Step 5: Get the transaction ID of the transfer we just sent

Every transfer on the Steem blockchain has a trx_id attached to it once it's published, and we need to get the one that we just created. In Javascript this is super_easy, in Python it is very much not, but either way I'm going to leave that as an exercise for you. Grab the transaction from the blockchain however you're comfortable with and get its trx_id. This is the index for the next API call.

Step 6: Verify the lock and get the necessary information to complete the sale

Conveniently all of the rest of the information we need is within the transaction API call for the trx_id we just produced. That's at where again the mass of digits at the end are the trx_id.


Sorry for tiny text here, you may want to just look at it in the link above. This one should be stable.

There's only one important field here, result, which contains a huge string that has everything we need to finish the buy. In order to use it you'll need to parse it into a JSON and then access the values within it: first we check if locked = true, which indicates that we have rights to buy the card. (For one minute, so don't dawdle too much.)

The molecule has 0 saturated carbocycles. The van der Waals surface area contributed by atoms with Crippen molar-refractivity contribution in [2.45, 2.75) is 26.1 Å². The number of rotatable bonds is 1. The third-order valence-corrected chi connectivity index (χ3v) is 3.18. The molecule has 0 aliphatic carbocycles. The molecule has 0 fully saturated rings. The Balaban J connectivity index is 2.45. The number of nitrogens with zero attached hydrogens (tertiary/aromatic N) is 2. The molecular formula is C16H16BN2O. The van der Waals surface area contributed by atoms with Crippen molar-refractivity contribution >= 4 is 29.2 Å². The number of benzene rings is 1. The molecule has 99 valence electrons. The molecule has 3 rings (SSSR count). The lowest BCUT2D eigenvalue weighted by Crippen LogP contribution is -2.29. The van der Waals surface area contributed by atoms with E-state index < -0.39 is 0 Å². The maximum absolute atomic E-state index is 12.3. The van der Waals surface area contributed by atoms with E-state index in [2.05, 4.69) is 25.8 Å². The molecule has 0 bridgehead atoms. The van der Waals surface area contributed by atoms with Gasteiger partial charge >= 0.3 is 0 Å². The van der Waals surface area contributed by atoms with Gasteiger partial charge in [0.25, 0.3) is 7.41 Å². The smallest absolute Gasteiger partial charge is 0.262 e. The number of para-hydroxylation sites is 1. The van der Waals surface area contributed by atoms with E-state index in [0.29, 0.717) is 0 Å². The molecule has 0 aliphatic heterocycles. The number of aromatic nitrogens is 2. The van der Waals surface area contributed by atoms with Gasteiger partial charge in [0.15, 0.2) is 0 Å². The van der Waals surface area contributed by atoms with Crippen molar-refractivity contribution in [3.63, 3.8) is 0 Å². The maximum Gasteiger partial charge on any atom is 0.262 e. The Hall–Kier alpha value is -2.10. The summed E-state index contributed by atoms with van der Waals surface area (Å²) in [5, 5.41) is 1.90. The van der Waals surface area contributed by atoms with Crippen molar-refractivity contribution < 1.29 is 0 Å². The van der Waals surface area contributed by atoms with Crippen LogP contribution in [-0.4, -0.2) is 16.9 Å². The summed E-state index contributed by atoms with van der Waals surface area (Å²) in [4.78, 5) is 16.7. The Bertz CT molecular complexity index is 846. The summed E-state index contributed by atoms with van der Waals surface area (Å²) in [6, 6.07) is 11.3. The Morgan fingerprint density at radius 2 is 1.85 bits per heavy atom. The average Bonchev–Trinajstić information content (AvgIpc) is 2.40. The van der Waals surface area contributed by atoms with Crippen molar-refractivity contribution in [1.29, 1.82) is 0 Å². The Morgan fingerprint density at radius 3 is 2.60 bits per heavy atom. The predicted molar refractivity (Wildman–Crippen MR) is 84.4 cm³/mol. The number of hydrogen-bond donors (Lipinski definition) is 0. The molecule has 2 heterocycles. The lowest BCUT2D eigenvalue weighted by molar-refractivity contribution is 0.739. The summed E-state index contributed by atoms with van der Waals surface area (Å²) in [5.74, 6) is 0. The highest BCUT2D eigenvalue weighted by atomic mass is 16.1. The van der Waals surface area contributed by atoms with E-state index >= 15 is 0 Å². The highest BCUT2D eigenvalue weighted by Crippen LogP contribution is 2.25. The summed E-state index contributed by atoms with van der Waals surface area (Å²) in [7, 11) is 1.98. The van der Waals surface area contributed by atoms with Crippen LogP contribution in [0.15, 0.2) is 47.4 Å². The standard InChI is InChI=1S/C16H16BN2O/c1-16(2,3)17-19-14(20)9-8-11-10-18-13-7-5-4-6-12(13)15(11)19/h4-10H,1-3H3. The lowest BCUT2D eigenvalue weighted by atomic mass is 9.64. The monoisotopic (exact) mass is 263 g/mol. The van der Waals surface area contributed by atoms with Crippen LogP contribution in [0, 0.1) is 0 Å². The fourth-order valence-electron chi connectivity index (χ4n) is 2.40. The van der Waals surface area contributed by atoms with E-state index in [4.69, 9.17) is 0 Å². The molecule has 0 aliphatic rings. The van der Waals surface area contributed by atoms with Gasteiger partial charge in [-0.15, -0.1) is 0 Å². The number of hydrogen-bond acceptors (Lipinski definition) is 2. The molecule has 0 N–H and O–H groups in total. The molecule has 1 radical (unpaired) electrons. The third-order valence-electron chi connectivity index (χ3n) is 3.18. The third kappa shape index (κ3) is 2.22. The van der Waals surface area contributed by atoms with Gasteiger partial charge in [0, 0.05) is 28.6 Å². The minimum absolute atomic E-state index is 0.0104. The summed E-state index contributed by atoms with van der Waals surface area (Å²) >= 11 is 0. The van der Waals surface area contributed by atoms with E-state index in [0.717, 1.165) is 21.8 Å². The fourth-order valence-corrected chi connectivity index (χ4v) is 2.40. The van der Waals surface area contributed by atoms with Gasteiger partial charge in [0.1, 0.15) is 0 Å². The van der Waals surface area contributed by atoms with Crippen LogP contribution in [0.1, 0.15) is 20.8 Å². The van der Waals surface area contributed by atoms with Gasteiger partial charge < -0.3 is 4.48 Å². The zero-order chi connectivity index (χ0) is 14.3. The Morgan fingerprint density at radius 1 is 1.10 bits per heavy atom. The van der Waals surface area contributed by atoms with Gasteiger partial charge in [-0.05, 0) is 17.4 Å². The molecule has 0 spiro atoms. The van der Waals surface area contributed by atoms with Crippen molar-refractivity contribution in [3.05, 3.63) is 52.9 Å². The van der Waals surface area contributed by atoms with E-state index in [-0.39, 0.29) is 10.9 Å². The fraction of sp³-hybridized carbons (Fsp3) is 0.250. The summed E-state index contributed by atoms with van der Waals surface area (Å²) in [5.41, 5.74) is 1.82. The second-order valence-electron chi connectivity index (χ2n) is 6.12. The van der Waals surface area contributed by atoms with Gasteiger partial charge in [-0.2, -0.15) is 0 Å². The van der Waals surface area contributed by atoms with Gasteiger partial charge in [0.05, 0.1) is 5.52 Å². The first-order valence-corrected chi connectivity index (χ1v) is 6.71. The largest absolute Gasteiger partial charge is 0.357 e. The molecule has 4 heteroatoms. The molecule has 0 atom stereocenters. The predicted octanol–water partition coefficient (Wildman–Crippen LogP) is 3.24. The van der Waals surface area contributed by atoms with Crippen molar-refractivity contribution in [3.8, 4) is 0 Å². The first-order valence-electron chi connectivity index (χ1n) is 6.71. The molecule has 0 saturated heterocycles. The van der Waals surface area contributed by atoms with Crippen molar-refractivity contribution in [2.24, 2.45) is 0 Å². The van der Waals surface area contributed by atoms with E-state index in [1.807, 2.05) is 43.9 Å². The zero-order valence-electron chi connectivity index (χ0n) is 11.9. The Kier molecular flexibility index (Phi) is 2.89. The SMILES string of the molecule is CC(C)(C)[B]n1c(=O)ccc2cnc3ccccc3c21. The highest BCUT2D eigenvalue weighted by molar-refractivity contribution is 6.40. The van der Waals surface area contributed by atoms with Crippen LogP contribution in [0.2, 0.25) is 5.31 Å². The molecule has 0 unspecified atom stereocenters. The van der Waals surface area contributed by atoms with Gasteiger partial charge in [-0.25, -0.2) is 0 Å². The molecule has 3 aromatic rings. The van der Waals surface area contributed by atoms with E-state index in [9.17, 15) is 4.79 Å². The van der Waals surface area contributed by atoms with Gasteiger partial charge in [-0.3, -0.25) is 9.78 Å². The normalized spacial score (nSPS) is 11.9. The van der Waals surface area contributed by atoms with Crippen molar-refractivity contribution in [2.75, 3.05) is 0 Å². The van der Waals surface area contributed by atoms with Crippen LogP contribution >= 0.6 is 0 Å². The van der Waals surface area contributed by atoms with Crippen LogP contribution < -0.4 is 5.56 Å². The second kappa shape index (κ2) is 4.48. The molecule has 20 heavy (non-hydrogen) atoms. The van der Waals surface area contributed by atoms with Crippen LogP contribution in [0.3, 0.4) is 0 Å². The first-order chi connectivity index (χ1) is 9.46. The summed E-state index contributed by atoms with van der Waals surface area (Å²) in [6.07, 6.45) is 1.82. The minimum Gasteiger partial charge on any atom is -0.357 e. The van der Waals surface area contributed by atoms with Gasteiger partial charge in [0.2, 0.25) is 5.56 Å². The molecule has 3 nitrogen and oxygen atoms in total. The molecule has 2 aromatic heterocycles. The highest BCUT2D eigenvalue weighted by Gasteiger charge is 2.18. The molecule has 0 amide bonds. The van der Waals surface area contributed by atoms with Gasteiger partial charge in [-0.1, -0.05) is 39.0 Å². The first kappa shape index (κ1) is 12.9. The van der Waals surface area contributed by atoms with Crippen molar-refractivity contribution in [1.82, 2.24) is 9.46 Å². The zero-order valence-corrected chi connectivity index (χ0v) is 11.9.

Then we're going to pull the rest of the data we need out of that string:

  • seller
  • sell_trx_id
  • payment
  • fee_percent
  • currency
  • locked_by

Step 7: Calculate the new send

If you want to make the seller happy, you can always send the full transaction amount along. (I know this because I initially forgot to type when doing my math, and 0.95=1 if you leave it an int.) But the system allows us to take a market fee for doing these later steps, and we should do that.

fee_percent from the previous step is the available market fee for this transaction, expressed in ten-thousandths, so 500 represents 5%. Multiply payment from the previous step by 1 - fee_percent/10000 to get the total amount we need to send on to the card seller. (As above, remember to truncate it to three digits after the decimal.)

Step 8: Send the final buying transaction

This is now just taking data we've acquired and turning them into a Steem transfer. The format is as follows: transfer to seller the amount you calculated in Step 7, in currency. The memo is a little more complicated, as it contains three parts: sm_market_sale: followed by sell_trx_id, another colon, and the user buying the card, which we can get from locked_by. So it looks like this:


Step 9: Enjoy your new card

Or send it to @ottermaker for 101% of the DEC burn value. You know, whatever.


Nice tutorial. I have already made a market on Discord that gives 2% cashback.

BTW you don't need the transfer ID. You can check a card's status by using this API endpoint. Here idis a card's market_id.

That would be a much easier method in Python, at least. Thanks.

You are most welcome. :)